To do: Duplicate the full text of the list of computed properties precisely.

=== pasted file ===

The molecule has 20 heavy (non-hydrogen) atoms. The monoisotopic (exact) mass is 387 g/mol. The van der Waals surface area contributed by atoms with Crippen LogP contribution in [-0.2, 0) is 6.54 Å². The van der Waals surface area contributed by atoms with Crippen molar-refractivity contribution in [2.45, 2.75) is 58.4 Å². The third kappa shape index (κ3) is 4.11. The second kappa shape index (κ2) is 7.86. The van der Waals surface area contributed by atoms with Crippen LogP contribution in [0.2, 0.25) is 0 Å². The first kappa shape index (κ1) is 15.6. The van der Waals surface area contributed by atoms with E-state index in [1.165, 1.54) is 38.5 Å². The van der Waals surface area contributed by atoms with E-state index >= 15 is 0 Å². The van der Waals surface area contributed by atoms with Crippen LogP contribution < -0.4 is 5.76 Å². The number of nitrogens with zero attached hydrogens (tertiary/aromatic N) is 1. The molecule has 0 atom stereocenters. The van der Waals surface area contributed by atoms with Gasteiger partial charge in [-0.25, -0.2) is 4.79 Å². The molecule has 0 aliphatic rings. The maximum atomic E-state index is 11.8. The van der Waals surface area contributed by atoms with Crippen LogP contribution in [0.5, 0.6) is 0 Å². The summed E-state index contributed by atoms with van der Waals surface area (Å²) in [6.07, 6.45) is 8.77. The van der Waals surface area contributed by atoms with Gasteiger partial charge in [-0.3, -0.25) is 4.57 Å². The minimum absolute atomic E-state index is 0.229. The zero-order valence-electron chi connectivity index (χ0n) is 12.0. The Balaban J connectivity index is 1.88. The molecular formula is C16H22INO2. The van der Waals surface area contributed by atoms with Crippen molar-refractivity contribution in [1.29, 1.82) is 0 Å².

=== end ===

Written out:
The molecule has 20 heavy (non-hydrogen) atoms. The monoisotopic (exact) mass is 387 g/mol. The van der Waals surface area contributed by atoms with Crippen LogP contribution in [-0.2, 0) is 6.54 Å². The van der Waals surface area contributed by atoms with Crippen molar-refractivity contribution in [2.45, 2.75) is 58.4 Å². The third kappa shape index (κ3) is 4.11. The second kappa shape index (κ2) is 7.86. The van der Waals surface area contributed by atoms with Crippen LogP contribution in [0.2, 0.25) is 0 Å². The first kappa shape index (κ1) is 15.6. The van der Waals surface area contributed by atoms with E-state index in [1.165, 1.54) is 38.5 Å². The van der Waals surface area contributed by atoms with E-state index >= 15 is 0 Å². The van der Waals surface area contributed by atoms with Crippen LogP contribution < -0.4 is 5.76 Å². The number of nitrogens with zero attached hydrogens (tertiary/aromatic N) is 1. The molecule has 0 atom stereocenters. The van der Waals surface area contributed by atoms with Gasteiger partial charge in [-0.25, -0.2) is 4.79 Å². The molecule has 0 aliphatic rings. The maximum atomic E-state index is 11.8. The van der Waals surface area contributed by atoms with Crippen LogP contribution in [0.5, 0.6) is 0 Å². The summed E-state index contributed by atoms with van der Waals surface area (Å²) in [6.07, 6.45) is 8.77. The van der Waals surface area contributed by atoms with Gasteiger partial charge in [-0.3, -0.25) is 4.57 Å². The minimum absolute atomic E-state index is 0.229. The zero-order valence-electron chi connectivity index (χ0n) is 12.0. The Balaban J connectivity index is 1.88. The molecular formula is C16H22INO2. The van der Waals surface area contributed by atoms with Crippen molar-refractivity contribution in [1.29, 1.82) is 0 Å².